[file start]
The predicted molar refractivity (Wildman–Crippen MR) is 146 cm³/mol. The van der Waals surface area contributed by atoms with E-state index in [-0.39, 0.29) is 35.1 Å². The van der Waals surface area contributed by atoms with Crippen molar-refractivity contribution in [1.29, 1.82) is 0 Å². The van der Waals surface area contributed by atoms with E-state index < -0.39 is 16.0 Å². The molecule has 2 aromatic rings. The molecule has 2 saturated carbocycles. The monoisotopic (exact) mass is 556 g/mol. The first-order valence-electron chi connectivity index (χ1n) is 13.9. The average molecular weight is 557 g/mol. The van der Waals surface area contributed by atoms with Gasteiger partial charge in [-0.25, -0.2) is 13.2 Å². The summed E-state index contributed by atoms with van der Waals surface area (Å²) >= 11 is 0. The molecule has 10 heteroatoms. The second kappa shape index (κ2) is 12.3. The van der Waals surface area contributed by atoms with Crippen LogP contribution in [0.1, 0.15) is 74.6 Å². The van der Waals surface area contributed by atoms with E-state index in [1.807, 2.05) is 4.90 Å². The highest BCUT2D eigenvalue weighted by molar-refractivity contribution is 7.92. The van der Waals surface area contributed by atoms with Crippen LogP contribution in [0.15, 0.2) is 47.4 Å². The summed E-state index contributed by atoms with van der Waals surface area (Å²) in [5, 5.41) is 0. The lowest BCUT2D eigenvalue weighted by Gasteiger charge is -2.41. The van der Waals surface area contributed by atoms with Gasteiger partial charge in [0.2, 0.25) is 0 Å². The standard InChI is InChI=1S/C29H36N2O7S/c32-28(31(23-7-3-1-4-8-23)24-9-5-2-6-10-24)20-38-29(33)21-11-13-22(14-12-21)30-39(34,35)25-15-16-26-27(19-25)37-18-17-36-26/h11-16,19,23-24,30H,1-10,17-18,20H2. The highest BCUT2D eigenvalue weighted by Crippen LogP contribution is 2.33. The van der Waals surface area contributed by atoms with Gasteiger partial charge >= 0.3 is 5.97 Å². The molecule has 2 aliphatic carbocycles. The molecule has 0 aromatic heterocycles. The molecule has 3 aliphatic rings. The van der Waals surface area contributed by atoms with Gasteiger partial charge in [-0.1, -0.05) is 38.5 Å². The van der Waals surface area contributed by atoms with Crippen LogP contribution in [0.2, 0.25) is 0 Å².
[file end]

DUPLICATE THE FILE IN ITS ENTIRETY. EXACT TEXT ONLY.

The predicted molar refractivity (Wildman–Crippen MR) is 146 cm³/mol. The van der Waals surface area contributed by atoms with E-state index in [-0.39, 0.29) is 35.1 Å². The van der Waals surface area contributed by atoms with Crippen molar-refractivity contribution in [1.29, 1.82) is 0 Å². The van der Waals surface area contributed by atoms with E-state index < -0.39 is 16.0 Å². The molecule has 2 aromatic rings. The molecule has 2 saturated carbocycles. The monoisotopic (exact) mass is 556 g/mol. The first-order valence-electron chi connectivity index (χ1n) is 13.9. The average molecular weight is 557 g/mol. The van der Waals surface area contributed by atoms with Gasteiger partial charge in [-0.25, -0.2) is 13.2 Å². The summed E-state index contributed by atoms with van der Waals surface area (Å²) >= 11 is 0. The molecule has 10 heteroatoms. The second kappa shape index (κ2) is 12.3. The van der Waals surface area contributed by atoms with Crippen LogP contribution in [0.1, 0.15) is 74.6 Å². The van der Waals surface area contributed by atoms with E-state index in [1.807, 2.05) is 4.90 Å². The highest BCUT2D eigenvalue weighted by molar-refractivity contribution is 7.92. The van der Waals surface area contributed by atoms with Crippen LogP contribution in [0.15, 0.2) is 47.4 Å². The summed E-state index contributed by atoms with van der Waals surface area (Å²) in [5, 5.41) is 0. The lowest BCUT2D eigenvalue weighted by Gasteiger charge is -2.41. The van der Waals surface area contributed by atoms with Gasteiger partial charge in [0.2, 0.25) is 0 Å². The standard InChI is InChI=1S/C29H36N2O7S/c32-28(31(23-7-3-1-4-8-23)24-9-5-2-6-10-24)20-38-29(33)21-11-13-22(14-12-21)30-39(34,35)25-15-16-26-27(19-25)37-18-17-36-26/h11-16,19,23-24,30H,1-10,17-18,20H2. The highest BCUT2D eigenvalue weighted by Crippen LogP contribution is 2.33. The van der Waals surface area contributed by atoms with Gasteiger partial charge >= 0.3 is 5.97 Å². The molecule has 2 aliphatic carbocycles. The molecule has 0 aromatic heterocycles. The molecule has 3 aliphatic rings. The van der Waals surface area contributed by atoms with Gasteiger partial charge in [-0.1, -0.05) is 38.5 Å². The van der Waals surface area contributed by atoms with Crippen LogP contribution in [0.2, 0.25) is 0 Å².